Jessy Randall: Women in Math and Science



Photography by Adrien Broom

Émilie du Châtelet (1706-1749)

I’m pregnant again, trying
to finish my book. To save time,
I stop lifting the pen between words.
I’m up until five in the morning.
I keep awake by plunging
my arms into icy water.
I have only a few months left. 

Maria Mitchell (1818-1889)

“My” comet.
“My” observatory, built for me.
“My” moon crater.
I’ll lay claim. I’ll take them all.
Most of all, “my” students. If they
belong to me, let me let them
stay up late. Curse your curfews,
Vassar. We can’t study stars
in the daylight.
These students are mine,
and the night is ours.

Elizabeth Garrett Anderson (1836-1917)

Once upon a time,
the Worshipful Society of Apothecaries,
in the shadow of the Church
of St. Andrew-by-the-Wardrobe,
admitted a woman to their ranks
because their charter
accidentally neglected
to exclude me.

Seven of us took the medical exam –
six men and I. Three of us passed.
Mine was the best score.

Soon after, the Society emended its charter.
So first was last, and last was first,
and cursed was blessed,
and blessed was cursed.

Alice Eastwood (1859-1953)

It wasn’t the earthquake that wrecked my life.
I still consider the earth my friend,
the home of everything I love.
Dirt’s where seeds grow. No,
it was the fire afterward.
It burned the plants, the Academy,
my work, my purpose. I had to run.
For seven years I stayed away,
regaining strength and skill. Then I returned
and rebuilt the collection. Re-found
all that had been lost, and more.
I won’t say I’m grateful for the quake,
or that the fire had a silver lining,
like a cloud. But I will say that I am proud.
We didn’t give up. We brought it all back.

Agnes Arber (1879-1960)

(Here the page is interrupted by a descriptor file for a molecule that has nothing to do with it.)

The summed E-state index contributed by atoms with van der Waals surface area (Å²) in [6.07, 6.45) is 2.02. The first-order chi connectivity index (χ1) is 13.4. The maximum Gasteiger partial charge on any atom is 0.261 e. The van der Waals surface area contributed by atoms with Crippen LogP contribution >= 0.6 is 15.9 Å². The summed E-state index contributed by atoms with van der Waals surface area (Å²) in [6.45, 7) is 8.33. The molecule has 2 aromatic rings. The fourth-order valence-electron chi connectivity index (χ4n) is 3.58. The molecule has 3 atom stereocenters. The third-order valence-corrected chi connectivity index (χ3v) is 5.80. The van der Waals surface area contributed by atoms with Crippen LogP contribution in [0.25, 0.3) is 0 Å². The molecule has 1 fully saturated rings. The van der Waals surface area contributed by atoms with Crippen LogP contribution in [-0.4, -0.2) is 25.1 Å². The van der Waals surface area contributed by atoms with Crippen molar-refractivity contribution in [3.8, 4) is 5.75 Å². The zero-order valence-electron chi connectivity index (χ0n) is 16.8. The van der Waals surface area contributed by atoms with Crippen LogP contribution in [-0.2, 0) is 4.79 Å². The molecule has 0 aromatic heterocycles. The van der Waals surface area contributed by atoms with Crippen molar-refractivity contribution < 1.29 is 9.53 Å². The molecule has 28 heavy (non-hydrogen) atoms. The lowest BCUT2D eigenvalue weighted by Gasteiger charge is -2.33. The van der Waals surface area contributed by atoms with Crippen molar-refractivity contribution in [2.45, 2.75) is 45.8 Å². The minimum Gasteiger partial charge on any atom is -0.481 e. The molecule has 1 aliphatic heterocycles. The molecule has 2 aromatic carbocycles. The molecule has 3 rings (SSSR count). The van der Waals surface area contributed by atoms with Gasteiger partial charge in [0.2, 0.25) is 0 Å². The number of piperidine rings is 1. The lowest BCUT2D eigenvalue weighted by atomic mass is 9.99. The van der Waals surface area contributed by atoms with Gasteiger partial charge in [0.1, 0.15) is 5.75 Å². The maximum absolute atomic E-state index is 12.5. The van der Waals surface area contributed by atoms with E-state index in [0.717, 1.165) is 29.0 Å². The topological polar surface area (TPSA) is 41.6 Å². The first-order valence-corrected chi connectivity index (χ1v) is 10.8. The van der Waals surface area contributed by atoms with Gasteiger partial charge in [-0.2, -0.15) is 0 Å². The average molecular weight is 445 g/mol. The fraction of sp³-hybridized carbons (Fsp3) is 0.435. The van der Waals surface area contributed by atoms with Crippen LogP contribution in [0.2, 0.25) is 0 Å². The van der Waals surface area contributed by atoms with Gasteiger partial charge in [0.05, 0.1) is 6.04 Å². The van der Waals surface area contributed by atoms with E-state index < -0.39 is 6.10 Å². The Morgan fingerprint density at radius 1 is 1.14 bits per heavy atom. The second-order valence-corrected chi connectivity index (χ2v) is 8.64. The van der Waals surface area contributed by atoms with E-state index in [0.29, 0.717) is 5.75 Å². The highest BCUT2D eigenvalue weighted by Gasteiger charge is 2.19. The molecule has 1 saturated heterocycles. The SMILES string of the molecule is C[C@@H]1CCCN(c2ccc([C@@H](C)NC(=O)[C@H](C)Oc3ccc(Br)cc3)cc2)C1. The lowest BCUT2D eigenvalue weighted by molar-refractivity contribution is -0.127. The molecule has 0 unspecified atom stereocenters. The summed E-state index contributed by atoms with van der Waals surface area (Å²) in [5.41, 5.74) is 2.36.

Over time, the plants looked less
like themselves. The first illustrator
drew from life. Everyone after
drew from the previous drawing.

In this same way, knowledge fades.
That’s why I like to work alone.
That’s why I like to work at home.
I won’t repeat what others have done.

Plants have life histories, you know.
You can’t just look at pictures. Go
to the field and use your eyes. Watch
where and when and why they grow.

At the end of my life I got a bit weird.
But I’m allowed. The Mind and the Eye
explains it well. All copies die.
Even my husband, even my child.

Mary Ellen Rudin (1924-2013)

It’s good I married another mathematician.
Someone on my level.
Someone who’d understand.

We lived in a house shaped
like a multiplication table.
The square on the diagonal.

Our house, a compact topological space.
A continuous image of total order.
A monotonically normal space.

A house designed by a man with three names.
A house only we could get.
A set of calculations resulting in a finite set.

Charlotte Angas Scott (1858-1931)

When I was at college for mathematics
I attended Cambridge lectures

from behind a screen, of course.
So the male students couldn’t see me.

(I might have distracted them.)

And so I had to picture all the numbers
in my head. I had no view of the board.

Maybe the strain of all that imagining
is why I tied for 8th place on the exam.

Being female, I was not allowed
to attend the ceremony.
Nor could my name be read aloud.

But when the list got to 8th place
the men called out SCOTT
and cheered, and waved their hats.

Or so I’m told.
I wasn’t there.

Jessy Randall’s Women in Math and Science Poetry Project at Colorado College

Adrien Broom art feature at EIL

Jessy Randall at EIL

“Mary Anning (1799-1847)” at EIL in Dog Days feature

“Honor Fell” in Work Poems, Labor Day 2019 feature at EIL

Review of Jessy Randall’s Suicide Hotline Hold Music at EIL